Dr. Revenson already has a number of initiatives planned. She’d like to publish target articles and commentaries about new theories and advances in the field, invite brief reports that address ethical issues in behavioral medicine, and make the journal more welcoming to qualitative research and mixed method studies. “Some don’t see mixed methods as a critical part of behavioral medicine,” she said. “Yet, they are an important component of any behavioral medicine scientist’s toolkit.”
Dr. Revenson would also like to expand the journal’s audience so it’s more accessible, widely read, and highly cited by professionals outside of SBM’s membership. “We need to connect with health professionals who are on the front lines, journalists who report science, and ordinary people whose lives our research is meant to improve.…I would like to expand opportunities in the journal to use our science to address significant public health concerns such as health equity, alter the focus of interventions from biomarkers to more upstream social determinants, and address emerging health challenges such as climate change.”
Dr. Revenson’s research focuses on coping processes among individuals, couples, and families facing serious physical illnesses such as rheumatoid arthritis and cancer as well as the influence of gender and race/ethnicity on psychosocial adaptation. She has conducted basic research, observational studies, and brief behavioral interventions for these populations.
Dr. Revenson is currently assembling her editorial team. “I’ve already had a major win,” she said. “John Ruiz, PhD, has agreed to serve as the senior associate editor. Dr. Ruiz’s work examines psychosocial influences on cardiovascular disease risk with an emphasis on biobehavioral pathways, and he brings a focus on underserved populations and associated risk and resilience mechanisms.”
Dr. Revenson, an SBM fellow, began serving ABM as an associate editor from 2009-2014, and continued her service as senior associate editor from 2014-2018. Before her work on ABM, Dr. Revenson served as founding editor-in-chief of Women’s Health: Research on Gender, Behavior, and Policy, and as an associate editor of the Journal of Behavioral Medicine. She has co-authored or co-edited 13 books, including the Handbook of Health Psychology (2019). Dr. Revenson currently sits on the Editorial Board of Health Psychology, and is co-editor-in-chief of the International Journal of Behavioral Medicine. She will step down from this role before she officially becomes ABM editor-in-chief on January 1, 2020.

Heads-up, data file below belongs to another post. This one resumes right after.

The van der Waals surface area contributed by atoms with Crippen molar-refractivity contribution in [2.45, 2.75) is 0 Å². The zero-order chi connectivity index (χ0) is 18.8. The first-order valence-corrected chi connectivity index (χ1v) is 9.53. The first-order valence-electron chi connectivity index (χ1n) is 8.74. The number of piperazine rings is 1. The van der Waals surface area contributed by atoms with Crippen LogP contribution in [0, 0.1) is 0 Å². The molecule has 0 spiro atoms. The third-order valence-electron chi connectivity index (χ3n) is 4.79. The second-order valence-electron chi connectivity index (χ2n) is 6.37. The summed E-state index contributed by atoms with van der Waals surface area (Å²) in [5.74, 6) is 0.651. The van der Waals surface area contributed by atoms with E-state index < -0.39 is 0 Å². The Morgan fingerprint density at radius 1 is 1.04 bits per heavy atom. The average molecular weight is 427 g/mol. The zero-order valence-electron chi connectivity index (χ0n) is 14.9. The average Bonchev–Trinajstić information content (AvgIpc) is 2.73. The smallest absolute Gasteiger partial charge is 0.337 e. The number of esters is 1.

She will spend October to December working with outgoing Editor-in-Chief Dr. Kevin S. Masters, PhD. Dr. Masters has successfully led the journal since 2015. “Among other things, Kevin steered the journal through the transition to a new publisher and an accelerating number of manuscripts each year,” Dr. Revenson said. “He evaluated manuscripts with efficiency and diplomacy, not dispassionately, but with a cultivated interest in what he was reading.”
Dr. Revenson considers it an honor to lead the journal, but leadership will only be part of the equation. “As editor-in-chief, I see my role as a leader, decision-maker, and communicator. The editor must create and energize a team of associate editors, editorial board members, and peer reviewers who have a diverse set of research interests and values.”
When asked how she intends to keep ABM competitive and one of the top behavioral medicine journals, her answer was simple: “By publishing the best science.” She added, “And this depends on both seasoned scholars and early-career investigators submitting their best work to the journal and agreeing to review manuscripts. It takes a village!”